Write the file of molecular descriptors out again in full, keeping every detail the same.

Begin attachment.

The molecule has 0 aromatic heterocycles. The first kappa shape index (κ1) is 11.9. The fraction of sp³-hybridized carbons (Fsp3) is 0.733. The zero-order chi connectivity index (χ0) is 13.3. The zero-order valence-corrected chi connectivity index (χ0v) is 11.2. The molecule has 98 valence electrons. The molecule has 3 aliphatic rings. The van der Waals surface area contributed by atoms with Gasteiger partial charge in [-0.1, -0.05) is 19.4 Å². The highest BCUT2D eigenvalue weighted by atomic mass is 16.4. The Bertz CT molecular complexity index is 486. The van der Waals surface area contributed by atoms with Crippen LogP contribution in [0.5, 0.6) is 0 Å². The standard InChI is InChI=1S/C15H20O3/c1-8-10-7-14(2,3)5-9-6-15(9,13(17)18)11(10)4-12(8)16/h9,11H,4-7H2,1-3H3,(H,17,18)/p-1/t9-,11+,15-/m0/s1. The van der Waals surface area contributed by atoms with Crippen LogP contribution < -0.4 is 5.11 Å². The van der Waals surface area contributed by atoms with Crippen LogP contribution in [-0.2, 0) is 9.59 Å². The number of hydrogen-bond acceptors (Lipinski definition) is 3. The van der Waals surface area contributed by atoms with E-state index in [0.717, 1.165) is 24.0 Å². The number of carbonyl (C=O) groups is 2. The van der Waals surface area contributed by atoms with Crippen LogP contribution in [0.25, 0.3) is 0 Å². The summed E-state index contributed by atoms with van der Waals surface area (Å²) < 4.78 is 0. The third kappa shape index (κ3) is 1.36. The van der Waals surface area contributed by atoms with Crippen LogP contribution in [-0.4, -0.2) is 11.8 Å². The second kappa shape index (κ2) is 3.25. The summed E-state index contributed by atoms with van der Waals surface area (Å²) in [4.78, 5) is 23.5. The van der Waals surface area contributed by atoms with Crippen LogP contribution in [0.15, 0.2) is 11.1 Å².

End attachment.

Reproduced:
The molecule has 0 aromatic heterocycles. The first kappa shape index (κ1) is 11.9. The fraction of sp³-hybridized carbons (Fsp3) is 0.733. The zero-order chi connectivity index (χ0) is 13.3. The zero-order valence-corrected chi connectivity index (χ0v) is 11.2. The molecule has 98 valence electrons. The molecule has 3 aliphatic rings. The van der Waals surface area contributed by atoms with Gasteiger partial charge in [-0.1, -0.05) is 19.4 Å². The highest BCUT2D eigenvalue weighted by atomic mass is 16.4. The Bertz CT molecular complexity index is 486. The van der Waals surface area contributed by atoms with Crippen LogP contribution in [0.5, 0.6) is 0 Å². The standard InChI is InChI=1S/C15H20O3/c1-8-10-7-14(2,3)5-9-6-15(9,13(17)18)11(10)4-12(8)16/h9,11H,4-7H2,1-3H3,(H,17,18)/p-1/t9-,11+,15-/m0/s1. The van der Waals surface area contributed by atoms with Crippen LogP contribution < -0.4 is 5.11 Å². The van der Waals surface area contributed by atoms with Crippen LogP contribution in [-0.2, 0) is 9.59 Å². The number of hydrogen-bond acceptors (Lipinski definition) is 3. The van der Waals surface area contributed by atoms with E-state index in [0.717, 1.165) is 24.0 Å². The number of carbonyl (C=O) groups is 2. The van der Waals surface area contributed by atoms with Crippen LogP contribution in [0.25, 0.3) is 0 Å². The summed E-state index contributed by atoms with van der Waals surface area (Å²) < 4.78 is 0. The third kappa shape index (κ3) is 1.36. The van der Waals surface area contributed by atoms with Crippen LogP contribution in [-0.4, -0.2) is 11.8 Å². The second kappa shape index (κ2) is 3.25. The summed E-state index contributed by atoms with van der Waals surface area (Å²) in [4.78, 5) is 23.5. The van der Waals surface area contributed by atoms with Crippen LogP contribution in [0.15, 0.2) is 11.1 Å².